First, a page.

From the echograms recorded at either frequency, a clear and regular diel pattern was evident with different components emerging from both DSLs at different times and undertaking diel vertical migration (Fig. 3).

Beginning from ca. 16:00 h local time (ca. 2 h before sunset), an upward migrating layer emerged from the principal DSL (layer 2) and by 19:00 h merged with layer 1. A second cohort of organisms undertaking DVM emerged from the deeper secondary DSL (layer 3) around 17:00 h. This group ascended through the principal DSL (layer 2) and merged during its ascent with the previous cohort from this layer shortly before merging with layer 1. The migrating components appeared to mostly consist of swimbladdered and non-swimbladdered fishes as well as fluid-like scatterers. For the next ca. 9 h, layer 1 appeared both denser (in terms of acoustic backscatter) and of different composition (through the contribution of the migrating components). While during day-time the epipelagic layers seemed to be mostly dominated by small swimbladdered and non-swimbladdered fishes and crustaceans, distinct additional contributions of fluid-like scatterers as well as large swimbladdered and non-swimbladdered fishes were evident during night (Fig. 3c). Starting from ca. 04:00 h, several descending layers became evident leaving layer 1 and the epipelagic zone, with the components from the secondary DSL (layer 3) showing a faster descent into that depth than the components of the principal DSL (layer 2). By ca. 07:00 h, the faster descending migrating component of layer 3 merged into that layer again, while the migrating organisms from layer 2 merged into the stationary component ca. 1 h later.

Depth distribution of mesopelagic fish and taxonomic composition of scattering layers

Regular stations

Night-time multisampler hauls in depths between ca. 150 and ca. 360 m at stations 228, 240, 259, 284 and 300 were conducted with uniform trawl paths and depth profiles. There, the upper net 1 (ca. 150–220 m) partly covered the dense epipelagic layer (layer 1) that appeared during night-time after migrating organisms had completed their DVM. Layer 1 was classified as most likely consisting of a mixture of components, with contributions of swimbladdered, non-swimbladdered and fluid-like scatterers. Nets 2 (ca. 220–280 m) and 3 (ca. 280–360 m) covered depths below layer 1, in which echoes were less dense and most likely originated from resonant, swimbladdered fish and, to a lesser extent, of fluid-like scatterers (Fig. 4c). In all depth layers covered by the multisampler tows, swimbladdered fish species dominated the catches by total catch weight, and fishes without a swimbladder only marginally contributed to the bulk catch across all depth layers (Fig. 6). In these night-time catches, Myctophidae dominated especially the shallowest samples taken from layer 1 (net 1), while their number decreased in deeper samples (nets 2 and 3) (Table 3). The second most dominant family was Melamphaidae, with highest numbers in net 2 and lowest numbers in the deepest samples. Other important families that contributed to the catch in all sampled layers, albeit in distinctly lower numbers, were Gonostomatidae (all Sigmops elongatus), Stomiidae, Scombrolabracidae (all Scombrolabrax heterolepis) and Evermannellidae (mostly Coccorella atlantica). In all but the Gonostomatidae (i.e. S. elongatus), numbers were highest in shallower samples (nets 1 and 2). The latter occurred in higher numbers in the deeper tows (nets 2 and 3). Sternoptychidae were only sampled in the deeper layers (nets 2 and 3) with highest numbers in the deepest tows. Other fish families were caught in distinctly lower numbers.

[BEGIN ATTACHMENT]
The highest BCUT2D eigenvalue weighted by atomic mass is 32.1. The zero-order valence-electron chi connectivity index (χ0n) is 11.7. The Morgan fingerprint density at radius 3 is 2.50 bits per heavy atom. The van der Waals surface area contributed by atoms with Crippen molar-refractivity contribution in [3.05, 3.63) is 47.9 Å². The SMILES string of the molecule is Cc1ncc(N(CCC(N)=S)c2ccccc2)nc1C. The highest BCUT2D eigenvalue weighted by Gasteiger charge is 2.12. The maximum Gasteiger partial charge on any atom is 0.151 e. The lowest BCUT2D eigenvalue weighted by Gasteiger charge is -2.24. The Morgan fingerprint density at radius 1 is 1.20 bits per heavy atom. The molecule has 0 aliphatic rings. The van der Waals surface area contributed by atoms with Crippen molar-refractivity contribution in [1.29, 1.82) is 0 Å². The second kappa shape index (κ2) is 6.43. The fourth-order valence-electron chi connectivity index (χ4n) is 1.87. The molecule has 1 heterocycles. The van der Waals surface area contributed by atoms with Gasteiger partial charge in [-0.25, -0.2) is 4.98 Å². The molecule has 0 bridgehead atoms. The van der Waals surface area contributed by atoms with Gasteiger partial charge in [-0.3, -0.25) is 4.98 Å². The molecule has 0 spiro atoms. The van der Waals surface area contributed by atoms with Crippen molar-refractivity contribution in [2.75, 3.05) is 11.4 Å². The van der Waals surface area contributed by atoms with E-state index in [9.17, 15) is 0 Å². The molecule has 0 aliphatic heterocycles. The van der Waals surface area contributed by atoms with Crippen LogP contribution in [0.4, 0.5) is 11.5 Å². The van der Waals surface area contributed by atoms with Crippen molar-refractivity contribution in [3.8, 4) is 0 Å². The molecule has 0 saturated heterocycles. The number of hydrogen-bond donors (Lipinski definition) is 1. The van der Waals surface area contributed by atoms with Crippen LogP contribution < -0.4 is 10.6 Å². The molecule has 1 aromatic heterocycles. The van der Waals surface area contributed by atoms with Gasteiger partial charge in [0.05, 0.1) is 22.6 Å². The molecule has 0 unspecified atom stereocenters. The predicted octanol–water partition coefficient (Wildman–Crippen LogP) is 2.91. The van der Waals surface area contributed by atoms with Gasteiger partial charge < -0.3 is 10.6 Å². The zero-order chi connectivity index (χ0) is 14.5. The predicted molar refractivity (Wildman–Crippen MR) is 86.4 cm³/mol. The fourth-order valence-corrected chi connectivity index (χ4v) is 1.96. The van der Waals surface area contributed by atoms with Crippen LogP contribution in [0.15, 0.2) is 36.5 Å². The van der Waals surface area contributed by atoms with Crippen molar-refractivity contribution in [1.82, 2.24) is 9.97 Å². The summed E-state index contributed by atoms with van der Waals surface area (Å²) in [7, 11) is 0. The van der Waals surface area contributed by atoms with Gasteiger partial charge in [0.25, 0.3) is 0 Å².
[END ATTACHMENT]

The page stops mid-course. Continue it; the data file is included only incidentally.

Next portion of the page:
Fig. 6
figure 6

Catch composition (percentage of total catch weight per net) of major taxonomic categories in different depth strata covered during regular and deep night- (N) and day-time (D) stations. Regular stations: net 1 (upper panel): 150–220 m; net 2 (middle panel): 220–280 m; net 3 (lower panel): 280–350 m. Deep stations (panels with grey background). Station 233: net 1: 100–350 m; net 2: 350–450 m; net 3: 450–700 m. Station 316: net 1: 30–150 m; net 2: 480–600 m; net 3: 775–965 m. NOSB, without swimbladder; SB, with swimbladder

Table 3 Total number of caught specimen (N), relative abundance (A), total catch weight and relative biomass (M) of fish families at depth (regular stations 228, 240, 259, 284 and 300). The table includes all families that contain more than 5 specimens